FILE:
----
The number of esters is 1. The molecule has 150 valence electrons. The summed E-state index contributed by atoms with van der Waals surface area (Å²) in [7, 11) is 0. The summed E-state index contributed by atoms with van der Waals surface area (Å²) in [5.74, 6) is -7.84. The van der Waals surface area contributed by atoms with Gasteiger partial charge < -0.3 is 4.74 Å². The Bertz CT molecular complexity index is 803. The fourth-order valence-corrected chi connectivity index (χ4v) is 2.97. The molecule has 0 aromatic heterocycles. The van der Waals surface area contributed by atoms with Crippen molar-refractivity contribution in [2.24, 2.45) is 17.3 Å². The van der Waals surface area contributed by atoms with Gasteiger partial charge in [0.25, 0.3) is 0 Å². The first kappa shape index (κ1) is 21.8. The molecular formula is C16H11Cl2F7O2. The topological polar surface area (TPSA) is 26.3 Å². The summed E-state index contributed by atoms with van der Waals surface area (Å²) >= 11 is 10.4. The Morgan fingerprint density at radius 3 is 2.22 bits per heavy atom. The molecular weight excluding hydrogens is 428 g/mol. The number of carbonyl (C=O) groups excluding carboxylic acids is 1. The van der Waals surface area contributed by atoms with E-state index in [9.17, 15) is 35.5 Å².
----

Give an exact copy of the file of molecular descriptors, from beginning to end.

The number of esters is 1. The molecule has 150 valence electrons. The summed E-state index contributed by atoms with van der Waals surface area (Å²) in [7, 11) is 0. The summed E-state index contributed by atoms with van der Waals surface area (Å²) in [5.74, 6) is -7.84. The van der Waals surface area contributed by atoms with Gasteiger partial charge < -0.3 is 4.74 Å². The Bertz CT molecular complexity index is 803. The fourth-order valence-corrected chi connectivity index (χ4v) is 2.97. The molecule has 0 aromatic heterocycles. The van der Waals surface area contributed by atoms with Crippen molar-refractivity contribution in [2.24, 2.45) is 17.3 Å². The van der Waals surface area contributed by atoms with Gasteiger partial charge in [0.25, 0.3) is 0 Å². The first kappa shape index (κ1) is 21.8. The molecular formula is C16H11Cl2F7O2. The topological polar surface area (TPSA) is 26.3 Å². The summed E-state index contributed by atoms with van der Waals surface area (Å²) >= 11 is 10.4. The Morgan fingerprint density at radius 3 is 2.22 bits per heavy atom. The molecular weight excluding hydrogens is 428 g/mol. The number of carbonyl (C=O) groups excluding carboxylic acids is 1. The van der Waals surface area contributed by atoms with E-state index in [9.17, 15) is 35.5 Å².